The principles of these rules, and the rules themselves, or a very slight modification of them, have been known so long ago as the year 1768; in that year, M. Rallier des Ourmes published two memoirs on the subject. They are to be found in Pp. 485 and 550 of the fifth volume of "Sçavans Etrangers." They are entitled Methode Nouvelle, &c. or A New Method of dividing, when the dividend is a multipile of the divisor, and of extracting the roots of perfect powers. See page 550. His method only takes the last figures into account. In the extraction of the higher powers, this is undoubtedly the easier way. The second is, Methode facile, &c, or An easy Method of discovering all the prime numlers contained in an unlimited series of odd numbers in succession, and at the same time, the simple divisors of those which are not primes.

This latter memoir is probably the method pursued by the boy to find prime numbers, and to resolve numbers into their factors. Of the method of M. Rallier, he himself says, "In a word, we do not hesitate to assert from experiment, that by this method, in a single day, and in the way of amusement, computations may be effected, which by the old methods, would require months of severe labour."

I will only now add this observation. As the above rules depend upon the two or three first, and the two last figures of any number, it follows that the change of the intermediate ones cannot affect the result. If it should have occured to anyone, as it has to me, to have altered any of these, and yet to have obtained the true result ; it will, I think, not be unfair to conclude, that either of these very methods, or some similar to them in principle, are those adopted.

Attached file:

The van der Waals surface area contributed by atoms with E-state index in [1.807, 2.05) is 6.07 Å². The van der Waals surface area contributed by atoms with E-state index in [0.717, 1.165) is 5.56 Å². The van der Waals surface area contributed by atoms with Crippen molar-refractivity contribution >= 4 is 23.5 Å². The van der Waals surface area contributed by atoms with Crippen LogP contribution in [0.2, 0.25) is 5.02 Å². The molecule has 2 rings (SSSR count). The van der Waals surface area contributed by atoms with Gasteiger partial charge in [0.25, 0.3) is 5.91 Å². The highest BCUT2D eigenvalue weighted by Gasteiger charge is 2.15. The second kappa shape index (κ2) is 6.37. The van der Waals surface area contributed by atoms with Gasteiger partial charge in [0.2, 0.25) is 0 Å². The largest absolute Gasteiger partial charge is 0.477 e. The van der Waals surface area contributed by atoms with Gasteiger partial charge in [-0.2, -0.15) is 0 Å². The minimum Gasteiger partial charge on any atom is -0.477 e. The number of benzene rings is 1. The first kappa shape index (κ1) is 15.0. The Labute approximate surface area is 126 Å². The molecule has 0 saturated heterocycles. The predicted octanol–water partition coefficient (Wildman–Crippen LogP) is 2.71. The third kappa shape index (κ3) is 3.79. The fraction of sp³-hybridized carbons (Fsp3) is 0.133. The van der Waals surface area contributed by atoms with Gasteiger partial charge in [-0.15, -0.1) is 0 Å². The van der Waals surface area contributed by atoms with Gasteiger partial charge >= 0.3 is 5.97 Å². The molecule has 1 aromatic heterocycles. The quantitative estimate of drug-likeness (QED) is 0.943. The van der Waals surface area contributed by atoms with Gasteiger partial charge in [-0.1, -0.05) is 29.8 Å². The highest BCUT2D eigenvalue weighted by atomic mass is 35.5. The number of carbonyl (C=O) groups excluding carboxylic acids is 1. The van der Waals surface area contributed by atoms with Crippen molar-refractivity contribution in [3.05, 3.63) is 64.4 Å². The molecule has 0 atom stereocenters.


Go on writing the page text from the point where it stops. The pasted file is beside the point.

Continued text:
Let me add, that I have no doubt, but that any clever boy would, in a week's time, learn to apply those given above with the utmost facility.

I am, Yours, &c.

A. H. E.

The following is from the same respectable daily Journal of the 18th.


I agree with your correspondent A. H. E. that the young American is a very clever boy, but no prodigy, as one visit to him has convinced me.

The ambiguity of the cases A. H. E. mentions, in extracting the cube root, may be readily cleared by any one conversant in figures in a few seconds, by finding B in the common formula for the cube root, which is the cube of the binomial A + B ; namely, A3 + 3A2B, &c. which is, no doubt, perfectly well known to A. H. E. -- though to some of your readers, who may be interested in this matter, it may not be so familiar. For such the following directions may be useful.

The first fig. of the root being known by inspection, take its cube from the millions given, then the remainder being divided by the first two digits (for they will be sufficient) of thrice the square of the said first figure, will immediately shew which of the ambiguous figures should be taken for the second figure of the root.

Thus, if the proposed number be 465,484,375, here the first and last digits of the root are 7 and 5 ; A = 5 and B = 5 ; any odd number, therefore, multiplied by A will give B ; but if the cube of 7, that is 343, be taken from 465, and the remainder 122 be divided by 14 (the first two digits of 72 × 3) it will be instantly seen that 9 is too great, and 5 is manifestly too little ; there only remains 7, therefore, for the second digit of the root. The same method will easily clear the ambiguity when the proposed cube ends with an even digit.

I am, &c.


[Interested readers can find a more modern, and probably more intelligible, description of essentially this method for extracting cube-roots posted at Ask Dr. Math.]